Drug Withdrawal

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Drug Withdrawal

It’s a very cold day in the middle of winter, with temperatures well below zero. Suddenly, the furnace quits and the windows in your home are opened wide, allowing a freezing north wind to blow through every room.




You reach for a blanket, but it’s hardly sufficient. You shiver. You’re exceedingly uncomfortable. You might even die. The warmth your body needed to be comfortable and to sustain its proper functions has been removed. It complains. And so it is with drug withdrawal. Your body craves something and it isn’t getting it.

Withdrawal is both physical and psychological

Withdrawal can be both physical and psychological, because not all addictions are categorized as physical dependence. In general, drug withdrawal can be nasty business if professional help is either not available or not wanted. How long does it last? That depends on the individual, but several days is not uncommon, and in some cases, several weeks of symptoms is experienced.

Alcoholics experience the “shakes” when they are coming down off of their drug of choice. This physical manifestation of withdrawal is very common. This withdrawal symptom is caused by prolonged use of the drug alcohol. While a “hangover” is a mild form of withdrawal, it pales in comparison to the torture that alcoholics can experience when trying to detox.

That is why withdrawal from alcohol, or any other drug, can be so very difficult without medical intervention. Sometimes addicts will say they don’t want to go into treatment because they fear the withdrawal. The fear is not unfounded, as nerves throughout the body may become highly sensitive, which creates extreme stimulation, which leads to the discomfort. Drug and alcohol rehabilitation programs begin with a plan for handling withdrawal symptoms.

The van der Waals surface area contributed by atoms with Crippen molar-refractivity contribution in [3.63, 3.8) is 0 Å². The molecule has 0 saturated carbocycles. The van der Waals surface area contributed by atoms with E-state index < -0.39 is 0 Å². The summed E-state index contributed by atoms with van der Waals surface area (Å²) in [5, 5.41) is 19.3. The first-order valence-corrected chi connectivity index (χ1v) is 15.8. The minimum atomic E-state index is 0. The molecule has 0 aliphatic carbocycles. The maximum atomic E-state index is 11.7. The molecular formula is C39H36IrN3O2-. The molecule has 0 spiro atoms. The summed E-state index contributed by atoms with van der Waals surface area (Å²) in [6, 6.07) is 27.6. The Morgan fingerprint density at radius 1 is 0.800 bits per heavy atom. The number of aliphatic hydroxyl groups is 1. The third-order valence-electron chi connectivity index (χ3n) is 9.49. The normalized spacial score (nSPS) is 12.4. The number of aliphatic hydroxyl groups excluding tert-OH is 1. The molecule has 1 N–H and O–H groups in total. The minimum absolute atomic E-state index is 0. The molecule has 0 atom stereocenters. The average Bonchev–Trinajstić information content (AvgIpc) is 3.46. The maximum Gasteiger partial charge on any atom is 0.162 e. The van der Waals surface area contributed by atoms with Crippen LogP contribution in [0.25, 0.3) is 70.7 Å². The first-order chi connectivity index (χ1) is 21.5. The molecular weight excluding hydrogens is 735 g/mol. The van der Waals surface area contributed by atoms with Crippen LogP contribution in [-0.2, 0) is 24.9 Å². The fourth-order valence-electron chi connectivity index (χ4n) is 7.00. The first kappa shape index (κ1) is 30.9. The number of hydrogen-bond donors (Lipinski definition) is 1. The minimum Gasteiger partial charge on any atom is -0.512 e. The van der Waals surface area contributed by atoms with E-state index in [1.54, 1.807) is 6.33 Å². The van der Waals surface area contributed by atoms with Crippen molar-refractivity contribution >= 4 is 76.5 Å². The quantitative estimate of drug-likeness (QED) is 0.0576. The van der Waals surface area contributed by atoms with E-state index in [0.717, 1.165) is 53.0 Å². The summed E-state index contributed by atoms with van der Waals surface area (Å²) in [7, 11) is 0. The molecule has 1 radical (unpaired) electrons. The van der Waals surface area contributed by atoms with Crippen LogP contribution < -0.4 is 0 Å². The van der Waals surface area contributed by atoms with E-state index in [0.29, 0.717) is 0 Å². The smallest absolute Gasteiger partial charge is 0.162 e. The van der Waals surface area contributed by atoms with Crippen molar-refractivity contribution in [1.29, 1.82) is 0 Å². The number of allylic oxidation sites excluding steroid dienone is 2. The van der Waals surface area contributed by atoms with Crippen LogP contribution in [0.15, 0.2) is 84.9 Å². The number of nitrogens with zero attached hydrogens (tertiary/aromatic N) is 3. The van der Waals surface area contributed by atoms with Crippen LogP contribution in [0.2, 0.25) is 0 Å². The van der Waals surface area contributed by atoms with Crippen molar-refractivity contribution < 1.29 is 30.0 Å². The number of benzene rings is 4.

Can be Mild or Extreme

Drug withdrawal symptoms range from mild to extreme. In the case of mild drug withdrawal, the person experiences nausea, vomiting, headaches, diarrhea, abdominal discomfort, insomnia and tremors. More serious withdrawal symptoms include, but are not necessarily limited to fever, rapid pulse rate, heart palpitations, heavy sweating, respiratory distress, hallucinations. Other extreme physical manifestations are difficulty walking, confusion and the person may also have seizures. From mild to extreme, withdrawal symptoms can become life-threatening.

Getting over the withdrawal symptoms is an important part of treatment and recovery. If a person is in constant discomfort, extreme or otherwise, it is difficult to move forward in the process.

Depending on the drug of choice used by the patient, medical professionals can design a treatment plan to help ease the severity of the withdrawal symptoms and allow the patient to return to a more healthy state. This treatment includes medical intervention for drug detox and to curb withdrawal symptoms, mental health counseling, social services and group therapy.

Look for complete program for Drug Withdrawal, Treatment and Recovery

Looking at a complete program, one can understand that even if physical manifestations of drug withdrawal are addressed, and even if the substance has been purged from the body, that does not constitute success. There is a vast difference between treatment and recovery.

The first phase of treatment may be to ride the body of the drug, but the person is still addicted. Treatment programs are designed to give the addict a personal plan for regaining his/her life, and once the treatment phase is completed, recovery takes over to help maintain the health and stability of the recovering addict.

What defines a successful outcome is largely determined by the individual, as some programs may highly suggest, if not require, that a person never use again. That is easy to understand in the case of illegal drugs, but some alcoholics want treatment so they can drink again without getting into the grips of alcoholism or alcohol abuse.